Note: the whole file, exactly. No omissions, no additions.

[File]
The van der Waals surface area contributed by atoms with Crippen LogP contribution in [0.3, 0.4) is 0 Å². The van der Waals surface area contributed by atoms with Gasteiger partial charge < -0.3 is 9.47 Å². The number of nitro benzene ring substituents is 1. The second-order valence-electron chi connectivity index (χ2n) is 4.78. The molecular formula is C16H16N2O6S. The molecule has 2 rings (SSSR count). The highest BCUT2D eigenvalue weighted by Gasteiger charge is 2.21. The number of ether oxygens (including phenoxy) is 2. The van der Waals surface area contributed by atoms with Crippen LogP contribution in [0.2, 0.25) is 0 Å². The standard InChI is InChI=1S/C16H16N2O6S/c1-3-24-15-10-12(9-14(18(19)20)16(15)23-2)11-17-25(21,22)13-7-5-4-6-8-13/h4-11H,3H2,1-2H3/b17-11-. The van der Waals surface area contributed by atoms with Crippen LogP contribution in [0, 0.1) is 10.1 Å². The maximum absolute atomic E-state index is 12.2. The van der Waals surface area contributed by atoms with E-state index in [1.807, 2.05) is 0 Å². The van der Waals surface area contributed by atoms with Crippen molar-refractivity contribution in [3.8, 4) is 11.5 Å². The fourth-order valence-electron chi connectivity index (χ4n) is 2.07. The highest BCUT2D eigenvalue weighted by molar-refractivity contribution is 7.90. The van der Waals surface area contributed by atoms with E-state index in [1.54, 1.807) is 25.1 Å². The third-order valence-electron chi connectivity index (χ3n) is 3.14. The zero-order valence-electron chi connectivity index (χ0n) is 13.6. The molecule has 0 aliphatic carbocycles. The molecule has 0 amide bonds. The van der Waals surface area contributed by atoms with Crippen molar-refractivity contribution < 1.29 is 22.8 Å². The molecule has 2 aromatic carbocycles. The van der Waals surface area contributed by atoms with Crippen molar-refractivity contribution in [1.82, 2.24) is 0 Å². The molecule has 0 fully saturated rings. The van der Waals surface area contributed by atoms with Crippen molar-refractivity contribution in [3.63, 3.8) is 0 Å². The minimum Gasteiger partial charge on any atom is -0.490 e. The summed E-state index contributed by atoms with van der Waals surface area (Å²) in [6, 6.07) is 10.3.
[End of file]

The van der Waals surface area contributed by atoms with Crippen LogP contribution in [0.3, 0.4) is 0 Å². The van der Waals surface area contributed by atoms with Gasteiger partial charge < -0.3 is 9.47 Å². The number of nitro benzene ring substituents is 1. The second-order valence-electron chi connectivity index (χ2n) is 4.78. The molecular formula is C16H16N2O6S. The molecule has 2 rings (SSSR count). The highest BCUT2D eigenvalue weighted by Gasteiger charge is 2.21. The number of ether oxygens (including phenoxy) is 2. The van der Waals surface area contributed by atoms with Crippen LogP contribution in [0.2, 0.25) is 0 Å². The standard InChI is InChI=1S/C16H16N2O6S/c1-3-24-15-10-12(9-14(18(19)20)16(15)23-2)11-17-25(21,22)13-7-5-4-6-8-13/h4-11H,3H2,1-2H3/b17-11-. The van der Waals surface area contributed by atoms with Crippen LogP contribution in [0, 0.1) is 10.1 Å². The maximum absolute atomic E-state index is 12.2. The van der Waals surface area contributed by atoms with E-state index in [1.807, 2.05) is 0 Å². The van der Waals surface area contributed by atoms with Crippen molar-refractivity contribution in [3.8, 4) is 11.5 Å². The fourth-order valence-electron chi connectivity index (χ4n) is 2.07. The highest BCUT2D eigenvalue weighted by molar-refractivity contribution is 7.90. The van der Waals surface area contributed by atoms with E-state index in [1.54, 1.807) is 25.1 Å². The third-order valence-electron chi connectivity index (χ3n) is 3.14. The zero-order valence-electron chi connectivity index (χ0n) is 13.6. The molecule has 0 aliphatic carbocycles. The molecule has 0 amide bonds. The van der Waals surface area contributed by atoms with Crippen molar-refractivity contribution < 1.29 is 22.8 Å². The molecule has 2 aromatic carbocycles. The van der Waals surface area contributed by atoms with Crippen molar-refractivity contribution in [1.82, 2.24) is 0 Å². The molecule has 0 fully saturated rings. The van der Waals surface area contributed by atoms with Crippen molar-refractivity contribution in [3.63, 3.8) is 0 Å². The minimum Gasteiger partial charge on any atom is -0.490 e. The summed E-state index contributed by atoms with van der Waals surface area (Å²) in [6, 6.07) is 10.3.